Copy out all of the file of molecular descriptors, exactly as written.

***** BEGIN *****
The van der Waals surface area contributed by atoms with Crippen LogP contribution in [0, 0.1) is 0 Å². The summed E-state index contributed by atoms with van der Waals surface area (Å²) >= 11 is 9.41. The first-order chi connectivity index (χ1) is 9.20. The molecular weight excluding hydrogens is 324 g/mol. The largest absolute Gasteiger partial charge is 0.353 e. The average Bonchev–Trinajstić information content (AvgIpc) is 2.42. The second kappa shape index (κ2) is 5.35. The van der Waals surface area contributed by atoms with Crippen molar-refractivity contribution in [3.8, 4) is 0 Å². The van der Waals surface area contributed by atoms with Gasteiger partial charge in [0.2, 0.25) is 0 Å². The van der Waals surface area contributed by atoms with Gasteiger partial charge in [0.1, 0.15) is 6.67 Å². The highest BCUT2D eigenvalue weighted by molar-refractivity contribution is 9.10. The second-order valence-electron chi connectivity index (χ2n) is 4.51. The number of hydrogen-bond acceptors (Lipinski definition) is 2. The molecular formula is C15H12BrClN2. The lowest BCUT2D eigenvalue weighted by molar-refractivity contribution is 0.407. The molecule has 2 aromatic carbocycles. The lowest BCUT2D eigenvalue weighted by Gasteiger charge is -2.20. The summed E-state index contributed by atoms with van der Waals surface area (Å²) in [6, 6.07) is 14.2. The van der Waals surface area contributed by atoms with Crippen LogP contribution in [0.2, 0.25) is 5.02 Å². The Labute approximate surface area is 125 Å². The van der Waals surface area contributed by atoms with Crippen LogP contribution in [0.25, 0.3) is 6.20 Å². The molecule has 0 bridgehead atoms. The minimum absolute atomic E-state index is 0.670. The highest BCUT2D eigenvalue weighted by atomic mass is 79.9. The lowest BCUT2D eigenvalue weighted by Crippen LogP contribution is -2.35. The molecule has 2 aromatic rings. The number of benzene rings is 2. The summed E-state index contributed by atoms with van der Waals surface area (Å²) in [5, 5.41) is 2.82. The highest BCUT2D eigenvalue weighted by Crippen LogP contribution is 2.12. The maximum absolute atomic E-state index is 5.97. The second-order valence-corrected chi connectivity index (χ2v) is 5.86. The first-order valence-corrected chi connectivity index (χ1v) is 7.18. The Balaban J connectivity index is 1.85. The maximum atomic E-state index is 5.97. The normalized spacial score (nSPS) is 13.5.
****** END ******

The van der Waals surface area contributed by atoms with Crippen LogP contribution in [0, 0.1) is 0 Å². The summed E-state index contributed by atoms with van der Waals surface area (Å²) >= 11 is 9.41. The first-order chi connectivity index (χ1) is 9.20. The molecular weight excluding hydrogens is 324 g/mol. The largest absolute Gasteiger partial charge is 0.353 e. The average Bonchev–Trinajstić information content (AvgIpc) is 2.42. The second kappa shape index (κ2) is 5.35. The van der Waals surface area contributed by atoms with Crippen molar-refractivity contribution in [3.8, 4) is 0 Å². The van der Waals surface area contributed by atoms with Gasteiger partial charge in [0.2, 0.25) is 0 Å². The van der Waals surface area contributed by atoms with Gasteiger partial charge in [0.1, 0.15) is 6.67 Å². The highest BCUT2D eigenvalue weighted by molar-refractivity contribution is 9.10. The second-order valence-electron chi connectivity index (χ2n) is 4.51. The number of hydrogen-bond acceptors (Lipinski definition) is 2. The molecular formula is C15H12BrClN2. The lowest BCUT2D eigenvalue weighted by molar-refractivity contribution is 0.407. The molecule has 2 aromatic carbocycles. The lowest BCUT2D eigenvalue weighted by Gasteiger charge is -2.20. The summed E-state index contributed by atoms with van der Waals surface area (Å²) in [6, 6.07) is 14.2. The van der Waals surface area contributed by atoms with Crippen LogP contribution in [0.2, 0.25) is 5.02 Å². The Labute approximate surface area is 125 Å². The van der Waals surface area contributed by atoms with Crippen LogP contribution in [0.25, 0.3) is 6.20 Å². The molecule has 0 bridgehead atoms. The minimum absolute atomic E-state index is 0.670. The highest BCUT2D eigenvalue weighted by atomic mass is 79.9. The lowest BCUT2D eigenvalue weighted by Crippen LogP contribution is -2.35. The molecule has 2 aromatic rings. The number of benzene rings is 2. The summed E-state index contributed by atoms with van der Waals surface area (Å²) in [5, 5.41) is 2.82. The highest BCUT2D eigenvalue weighted by Crippen LogP contribution is 2.12. The maximum absolute atomic E-state index is 5.97. The second-order valence-corrected chi connectivity index (χ2v) is 5.86. The first-order valence-corrected chi connectivity index (χ1v) is 7.18. The Balaban J connectivity index is 1.85. The maximum atomic E-state index is 5.97. The normalized spacial score (nSPS) is 13.5.